The term "variable" is used to refer to a specific type of model element. This single element can be used for a wide variety of purposes, each of which is referred to in a different way by some modellers. There is rich potential for confusion here, so the following table sets out the correspondence between how a Simile variable is used in a model, and how a modeller would interpret that use. (In case you are wondering why we don't have a number of model elements, one for each type of use: the answer is that this would lead to an unnecessary proliferation of element types. Also, you might wish to change the role of a variable as you build up a model, and you would not want to have to keep on deleting one symbol and replacing it by another.)
Modelling use |
Set-up of "variable" |
Parameter (a coefficient in an equation): e.g. the reproductive rate per individual animal. Could also be a site constant: e.g. elevation above sea level. Its value will remain constant throughout a simulation run. |
No influence arrows pointing to it. One or more influence arrows pointing from it. Value is a numeric constant or value is not supplied and "Fixed parameter" radio button is selected. |
Input lever: a slider control can be generated for each such variable, and the user can modify its value during the course of a simulation run by moving the slider left or right. |
No influence arrows pointing to it. One or more influence arrows pointing from it. Value is a numeric constant (representing initial slider position). "Variable parameter" radio button is selected. |
Exogenous variable: this is a variable whose value changes during a simulation run, and which influences the value of other variables, but which is not itself influenced by other variables. Typically used for climatic inputs, such as temperature or rainfall. |
No influence arrows pointing to it. One or more influence arrows pointing from it. Value is some function of simulation time (i.e. involves the built-in function time). |
Intermediate variable, also referred to as a derived variable |
One or more influence arrows pointing to it. One or more influence arrows pointing from it Value is a function of the variables influencing it and also possibly of model properties such as current time |
Output variable: typically, this is used to report on some aspect of model behaviour (e.g. the ratio of two compartments). |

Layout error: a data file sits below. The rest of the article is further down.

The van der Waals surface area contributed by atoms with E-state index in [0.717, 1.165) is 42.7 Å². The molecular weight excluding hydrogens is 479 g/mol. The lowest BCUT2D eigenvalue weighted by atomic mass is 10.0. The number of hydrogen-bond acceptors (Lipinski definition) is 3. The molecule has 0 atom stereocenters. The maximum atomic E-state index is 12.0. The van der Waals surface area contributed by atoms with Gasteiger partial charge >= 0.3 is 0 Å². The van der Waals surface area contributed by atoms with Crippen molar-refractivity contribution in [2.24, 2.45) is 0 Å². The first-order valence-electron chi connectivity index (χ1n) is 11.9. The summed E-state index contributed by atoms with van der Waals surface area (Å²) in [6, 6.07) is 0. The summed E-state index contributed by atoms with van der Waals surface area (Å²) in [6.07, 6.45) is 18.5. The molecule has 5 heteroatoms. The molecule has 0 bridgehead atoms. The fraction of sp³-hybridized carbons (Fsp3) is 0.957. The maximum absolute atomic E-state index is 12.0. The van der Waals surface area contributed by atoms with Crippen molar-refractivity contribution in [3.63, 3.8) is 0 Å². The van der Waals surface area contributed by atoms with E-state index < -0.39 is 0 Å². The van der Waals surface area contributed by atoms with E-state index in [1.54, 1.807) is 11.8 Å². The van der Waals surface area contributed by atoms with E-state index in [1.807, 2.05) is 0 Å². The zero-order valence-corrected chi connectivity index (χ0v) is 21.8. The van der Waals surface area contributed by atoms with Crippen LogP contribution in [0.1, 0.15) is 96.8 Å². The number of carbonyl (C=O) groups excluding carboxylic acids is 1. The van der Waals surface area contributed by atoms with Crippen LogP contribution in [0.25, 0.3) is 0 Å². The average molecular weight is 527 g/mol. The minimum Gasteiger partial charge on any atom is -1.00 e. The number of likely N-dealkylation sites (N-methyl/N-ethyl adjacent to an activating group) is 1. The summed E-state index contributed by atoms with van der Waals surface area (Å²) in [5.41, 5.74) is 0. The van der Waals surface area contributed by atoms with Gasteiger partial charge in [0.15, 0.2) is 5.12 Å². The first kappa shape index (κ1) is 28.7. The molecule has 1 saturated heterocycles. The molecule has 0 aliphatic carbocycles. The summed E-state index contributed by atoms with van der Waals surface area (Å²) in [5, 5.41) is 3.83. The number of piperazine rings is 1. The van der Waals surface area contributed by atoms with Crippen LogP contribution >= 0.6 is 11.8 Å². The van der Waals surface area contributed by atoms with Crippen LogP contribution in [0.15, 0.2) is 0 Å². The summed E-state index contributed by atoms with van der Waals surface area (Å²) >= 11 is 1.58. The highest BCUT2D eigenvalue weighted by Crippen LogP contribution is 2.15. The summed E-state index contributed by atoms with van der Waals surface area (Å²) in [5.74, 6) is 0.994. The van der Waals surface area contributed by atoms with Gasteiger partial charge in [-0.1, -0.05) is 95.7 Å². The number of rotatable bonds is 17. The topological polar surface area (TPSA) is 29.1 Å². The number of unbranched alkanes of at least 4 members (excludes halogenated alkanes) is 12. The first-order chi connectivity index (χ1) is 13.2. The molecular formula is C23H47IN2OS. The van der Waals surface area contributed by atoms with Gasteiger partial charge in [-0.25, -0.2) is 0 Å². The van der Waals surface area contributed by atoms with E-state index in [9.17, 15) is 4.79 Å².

No influence arrows pointing from it. Otherwise as intermediate variable |
Attribute of an object: there is only sense in doing this if the variable is inside a multiple-instance submodel, with different instances having different values. E.g. the x-coordinate or the species type of each of many trees. |
No influence arrows pointing to it. No influence arrows pointing from it. |
In : Contents >> Graphical Modelling >> System Dynamics
See Adding arrow-type elements.
To say that "A influences B" (i.e. to draw an influence arrow from A to B) means that A is used to calculate a value for B: in other words, the equation for calculating B will include A.
You can drag an influence arrow from and to most model elements. The exceptions and special cases are noted here below. Note that if you try to drag an influence arrow to a model element that cannot receive one, then it turns blue instead of green, and you will not be able to connect them together. You can store comments associated with an influence arrow by double-clicking the arrow.
An influence arrow indicates that the value of one component is used in calculating the value of another. So it puts a constraint on the order in which the two values can be calculated each time step; the one at the head must be done after the one at the tail.
This means that if it is possible to get from a model component around a loop of influence arrows back to the same component, the model cannot be executed, because no ordering of the calculations can satisfy all the constraints. The problem is called circularity. Usually this problem indicates that a certain variable in the model should in fact be a compartment, and an influence that connects to it should instead connect to a flow going to it. But there are some circumstances in which circular influences are OK.
There are two functions in the equation language, "last()" and "sofar()", which also allow a model with a circular chain of influences to execute. Putting "last()" around an expression means that its value at the end of the last time step is to be used, so the component using it does not have to be evaluated after it each time step. Putting "sofar()" round a value has the same effect as selecting the "Use values..." property described above for the influences used by that value; it is used to resolve circularity problems involving intermediate variables, where there is no influence arrow on which the property could be set.
In : Contents >> Graphical Modelling >> System Dynamics